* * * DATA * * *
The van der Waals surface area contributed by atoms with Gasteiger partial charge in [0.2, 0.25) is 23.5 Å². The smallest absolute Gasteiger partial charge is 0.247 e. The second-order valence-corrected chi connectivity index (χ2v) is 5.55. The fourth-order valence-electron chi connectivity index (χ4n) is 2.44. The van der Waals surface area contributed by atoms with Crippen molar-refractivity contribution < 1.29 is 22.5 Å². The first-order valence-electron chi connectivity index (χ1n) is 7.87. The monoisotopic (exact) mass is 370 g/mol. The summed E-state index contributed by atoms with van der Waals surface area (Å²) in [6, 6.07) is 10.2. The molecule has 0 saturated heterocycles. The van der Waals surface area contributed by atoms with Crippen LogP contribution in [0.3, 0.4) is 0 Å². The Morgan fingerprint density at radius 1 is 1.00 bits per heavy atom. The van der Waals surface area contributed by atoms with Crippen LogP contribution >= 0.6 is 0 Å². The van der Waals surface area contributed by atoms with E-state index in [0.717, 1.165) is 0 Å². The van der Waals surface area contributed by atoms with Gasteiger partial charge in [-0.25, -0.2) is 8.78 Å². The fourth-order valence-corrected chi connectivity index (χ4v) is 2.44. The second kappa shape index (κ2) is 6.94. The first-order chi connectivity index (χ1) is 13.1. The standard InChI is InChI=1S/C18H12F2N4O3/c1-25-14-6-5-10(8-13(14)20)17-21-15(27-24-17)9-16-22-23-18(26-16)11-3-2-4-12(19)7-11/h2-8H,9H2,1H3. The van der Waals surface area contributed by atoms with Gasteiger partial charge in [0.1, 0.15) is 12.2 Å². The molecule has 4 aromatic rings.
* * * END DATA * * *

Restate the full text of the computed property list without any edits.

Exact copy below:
The van der Waals surface area contributed by atoms with Gasteiger partial charge in [0.2, 0.25) is 23.5 Å². The smallest absolute Gasteiger partial charge is 0.247 e. The second-order valence-corrected chi connectivity index (χ2v) is 5.55. The fourth-order valence-electron chi connectivity index (χ4n) is 2.44. The van der Waals surface area contributed by atoms with Crippen molar-refractivity contribution < 1.29 is 22.5 Å². The first-order valence-electron chi connectivity index (χ1n) is 7.87. The monoisotopic (exact) mass is 370 g/mol. The summed E-state index contributed by atoms with van der Waals surface area (Å²) in [6, 6.07) is 10.2. The molecule has 0 saturated heterocycles. The van der Waals surface area contributed by atoms with Crippen LogP contribution in [0.3, 0.4) is 0 Å². The Morgan fingerprint density at radius 1 is 1.00 bits per heavy atom. The van der Waals surface area contributed by atoms with Crippen LogP contribution >= 0.6 is 0 Å². The van der Waals surface area contributed by atoms with E-state index in [0.717, 1.165) is 0 Å². The van der Waals surface area contributed by atoms with Gasteiger partial charge in [-0.25, -0.2) is 8.78 Å². The fourth-order valence-corrected chi connectivity index (χ4v) is 2.44. The second kappa shape index (κ2) is 6.94. The first-order chi connectivity index (χ1) is 13.1. The standard InChI is InChI=1S/C18H12F2N4O3/c1-25-14-6-5-10(8-13(14)20)17-21-15(27-24-17)9-16-22-23-18(26-16)11-3-2-4-12(19)7-11/h2-8H,9H2,1H3. The van der Waals surface area contributed by atoms with Gasteiger partial charge in [0.1, 0.15) is 12.2 Å². The molecule has 4 aromatic rings.